Employers are offering creative perks to attract and retain today’s workers.
Plus all the HR resources you need to be more efficient and effective this fall!
Prepare for your exam with the guidance of a SHRM-certified instructor in Boston, Oct. 24-26.
September 27 - 28.
A district court erred in relying on a state agency’s findings in dismissing a claim of disability discrimination brought under the Americans with Disabilities Act (ADA), the 2nd U.S. Circuit Court of Appeals held.
Juan Cortes was employed as a train operator with the New York City Metropolitan Transit Authority (MTA). He suffered a back injury and, pursuant to his collective bargaining agreement, was required to undergo a full physical examination by the city’s medical staff prior to returning to work. This examination revealed a cardiac abnormality, which had the potential to be extremely dangerous. Because of the safety-related issues involved with Cortes’s job, he could not be returned to his train operator position until he was medically cleared. Additional tests were then recommended.
The MTA provided Cortes with two months to report the results of his additional medical testing so that MTA’s medical staff could make a final determination as to Cortes’ ability to meet the physical requirements of his job. Cortes, however, was not able to meet this two-month deadline. The MTA then reclassified his work restrictions from temporary to permanent, which allowed the MTA to place the employee in a different position.
For several reasons, Cortes did not obtain the results of his tests until months after the deadline. He then failed to immediately report that the results found no cardiac abnormality. Instead, he waited an additional three months before informing MTA of his results. After reviewing the results of his additional medical testing, MTA’s doctors lifted the work restrictions and the employee was again placed in a train operator position.
During the year it took for the employee to be cleared to return to work as a train operator, the employee filed a complaint with the New York State Division of Human Rights (NYSDHR) alleging that MTA violated the ADA by failing to accommodate his disability. The NYSDHR dismissed the complaint finding that the employee failed to comply with the requirements to be released to work. The division also found that the employee failed to request an accommodation. As a result, there was no basis for his claim, the division ruled.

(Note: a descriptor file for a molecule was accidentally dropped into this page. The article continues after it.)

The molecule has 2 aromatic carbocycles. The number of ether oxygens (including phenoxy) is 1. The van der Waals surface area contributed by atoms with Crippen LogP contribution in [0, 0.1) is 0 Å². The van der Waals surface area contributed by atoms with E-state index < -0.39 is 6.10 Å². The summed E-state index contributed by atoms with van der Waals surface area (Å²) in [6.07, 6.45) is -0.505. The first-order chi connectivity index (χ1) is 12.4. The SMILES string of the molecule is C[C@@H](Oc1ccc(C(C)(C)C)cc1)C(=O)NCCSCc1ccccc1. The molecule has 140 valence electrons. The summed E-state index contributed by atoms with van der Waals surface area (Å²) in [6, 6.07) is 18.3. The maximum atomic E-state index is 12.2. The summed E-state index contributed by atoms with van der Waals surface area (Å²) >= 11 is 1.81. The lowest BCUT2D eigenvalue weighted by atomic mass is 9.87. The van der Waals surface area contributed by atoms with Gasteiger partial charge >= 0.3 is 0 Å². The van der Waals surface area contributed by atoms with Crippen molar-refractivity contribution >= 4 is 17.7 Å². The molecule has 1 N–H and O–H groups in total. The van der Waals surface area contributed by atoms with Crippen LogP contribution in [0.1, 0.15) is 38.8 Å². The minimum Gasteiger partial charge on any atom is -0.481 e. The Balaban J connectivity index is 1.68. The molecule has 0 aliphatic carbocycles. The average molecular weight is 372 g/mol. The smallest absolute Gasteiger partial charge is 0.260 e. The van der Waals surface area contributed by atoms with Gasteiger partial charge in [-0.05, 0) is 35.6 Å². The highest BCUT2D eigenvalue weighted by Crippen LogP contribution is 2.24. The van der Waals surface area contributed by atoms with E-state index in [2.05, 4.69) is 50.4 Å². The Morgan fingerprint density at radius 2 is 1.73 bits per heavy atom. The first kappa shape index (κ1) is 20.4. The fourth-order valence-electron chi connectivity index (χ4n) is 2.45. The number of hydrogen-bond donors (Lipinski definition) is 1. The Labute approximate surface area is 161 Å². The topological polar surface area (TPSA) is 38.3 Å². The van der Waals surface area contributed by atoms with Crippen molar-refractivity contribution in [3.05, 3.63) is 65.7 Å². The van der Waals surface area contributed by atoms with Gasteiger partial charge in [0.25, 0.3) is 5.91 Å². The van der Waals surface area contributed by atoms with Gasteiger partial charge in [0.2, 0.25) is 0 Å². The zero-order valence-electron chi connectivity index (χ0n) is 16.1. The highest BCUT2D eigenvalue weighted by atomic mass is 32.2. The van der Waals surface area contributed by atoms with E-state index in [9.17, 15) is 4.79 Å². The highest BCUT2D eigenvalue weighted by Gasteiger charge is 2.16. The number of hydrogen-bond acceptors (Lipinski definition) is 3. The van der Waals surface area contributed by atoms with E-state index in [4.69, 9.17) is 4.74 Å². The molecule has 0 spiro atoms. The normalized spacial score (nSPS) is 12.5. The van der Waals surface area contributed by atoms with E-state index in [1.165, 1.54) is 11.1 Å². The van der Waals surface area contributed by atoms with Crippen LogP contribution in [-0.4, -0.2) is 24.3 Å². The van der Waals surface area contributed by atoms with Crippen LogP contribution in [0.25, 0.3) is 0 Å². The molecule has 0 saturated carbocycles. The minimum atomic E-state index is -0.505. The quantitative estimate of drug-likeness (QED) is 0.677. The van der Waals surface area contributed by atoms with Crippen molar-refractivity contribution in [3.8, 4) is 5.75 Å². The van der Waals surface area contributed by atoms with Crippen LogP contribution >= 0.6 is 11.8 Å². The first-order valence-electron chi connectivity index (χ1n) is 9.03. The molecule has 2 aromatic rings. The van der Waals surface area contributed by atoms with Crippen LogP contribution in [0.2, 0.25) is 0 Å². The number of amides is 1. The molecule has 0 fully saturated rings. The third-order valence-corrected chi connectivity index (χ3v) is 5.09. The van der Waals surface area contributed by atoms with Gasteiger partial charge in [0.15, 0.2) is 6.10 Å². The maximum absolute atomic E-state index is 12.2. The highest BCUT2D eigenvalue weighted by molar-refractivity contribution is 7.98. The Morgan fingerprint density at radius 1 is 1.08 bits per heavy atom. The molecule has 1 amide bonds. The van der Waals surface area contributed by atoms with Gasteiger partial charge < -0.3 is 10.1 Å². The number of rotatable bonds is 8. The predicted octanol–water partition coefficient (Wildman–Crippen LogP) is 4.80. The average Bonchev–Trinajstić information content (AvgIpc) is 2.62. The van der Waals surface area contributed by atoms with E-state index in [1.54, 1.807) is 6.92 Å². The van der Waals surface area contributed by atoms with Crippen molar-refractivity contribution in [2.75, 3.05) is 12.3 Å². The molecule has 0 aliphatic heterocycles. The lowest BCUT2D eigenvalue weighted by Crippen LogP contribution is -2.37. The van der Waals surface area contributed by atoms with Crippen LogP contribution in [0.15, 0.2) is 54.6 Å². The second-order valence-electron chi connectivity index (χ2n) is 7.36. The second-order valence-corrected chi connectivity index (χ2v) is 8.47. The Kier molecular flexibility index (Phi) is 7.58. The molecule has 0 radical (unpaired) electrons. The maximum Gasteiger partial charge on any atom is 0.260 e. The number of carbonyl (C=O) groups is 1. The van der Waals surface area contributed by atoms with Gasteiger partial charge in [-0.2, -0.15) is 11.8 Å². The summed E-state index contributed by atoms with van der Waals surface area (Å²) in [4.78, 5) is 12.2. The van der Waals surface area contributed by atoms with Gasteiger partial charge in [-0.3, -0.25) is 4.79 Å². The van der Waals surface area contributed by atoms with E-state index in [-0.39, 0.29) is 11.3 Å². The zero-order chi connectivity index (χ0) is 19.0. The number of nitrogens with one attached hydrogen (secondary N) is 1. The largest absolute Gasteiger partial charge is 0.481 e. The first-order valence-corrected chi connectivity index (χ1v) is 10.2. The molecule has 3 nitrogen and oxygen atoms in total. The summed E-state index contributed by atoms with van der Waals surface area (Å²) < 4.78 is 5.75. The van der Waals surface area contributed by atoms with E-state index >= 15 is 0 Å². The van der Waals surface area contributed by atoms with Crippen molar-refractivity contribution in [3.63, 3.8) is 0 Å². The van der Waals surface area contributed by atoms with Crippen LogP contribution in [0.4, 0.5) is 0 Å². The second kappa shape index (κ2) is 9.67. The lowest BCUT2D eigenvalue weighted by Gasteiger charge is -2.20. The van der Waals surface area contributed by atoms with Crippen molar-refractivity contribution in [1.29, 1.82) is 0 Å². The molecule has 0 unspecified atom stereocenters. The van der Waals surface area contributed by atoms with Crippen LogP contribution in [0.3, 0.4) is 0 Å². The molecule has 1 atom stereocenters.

The U.S. District Court for the Eastern District of New York granted summary judgment to MTA, dismissing Cortes’ claim, concluding that the NYSDHR’s findings of fact should be accorded “substantial weight” because it conducted what the court viewed as an independent and unbiased hearing on the issue and dismissed the employee’s claim. It therefore held that to prevail on his claims, an employee must show that the NYSDHR’s decision was incorrect as a matter of fact, or that its impartiality was tainted. Because, in its view, Cortes merely “rehashed” the same acts and arguments he presented to the NYSDHR, he fell far short of meeting his burden.
The 2nd Circuit reversed the district court’s ruling, holding that the district court improperly relied on the NYSDHR’s decision. The 2nd Circuit noted that such great deference is normally only reserved for arbitration decisions where an employer has contractually ceded final decision-making authority to the arbitrator. The court also noted that although state agency findings are admissible as evidence, courts do not “give preclusive effect to state agency decisions unless they have been reviewed in a state court proceeding.” Thus, the district court improperly afforded a higher level of deference to the NYSDHR’s decision than was warranted. For that reason, the decision was remanded to the district court for consideration of the disability discrimination claim.
Cortes v. MTA New York City Transit, 2nd Cir., No. 17-7123-cv (Sep. 4, 2015).
Professional Pointer: The dismissal of an employee’s discrimination claim by a state agency neither prevents the employee from filing a claim in federal court nor requires that the court reach the same decision as the agency. Therefore, employers later litigating these same discrimination claims must offer credible evidence separate and apart from agency findings that their actions were nondiscriminatory.
Erin Fowler and Ed Druck are attorneys with Franczek Radelet P.C., the Worklaw® Network member firm in Chicago.
You have successfully saved this page as a bookmark.
Please confirm that you want to proceed with deleting bookmark.
You have successfully removed bookmark.
Please log in as a SHRM member before saving bookmarks.
Your session has expired. Please log in again before saving bookmarks.
Please purchase a SHRM membership before saving bookmarks.
An error has occurred
Recommended for you
HR Education in a City Near You
SHRM’s HR Vendor Directory contains over 3,200 companies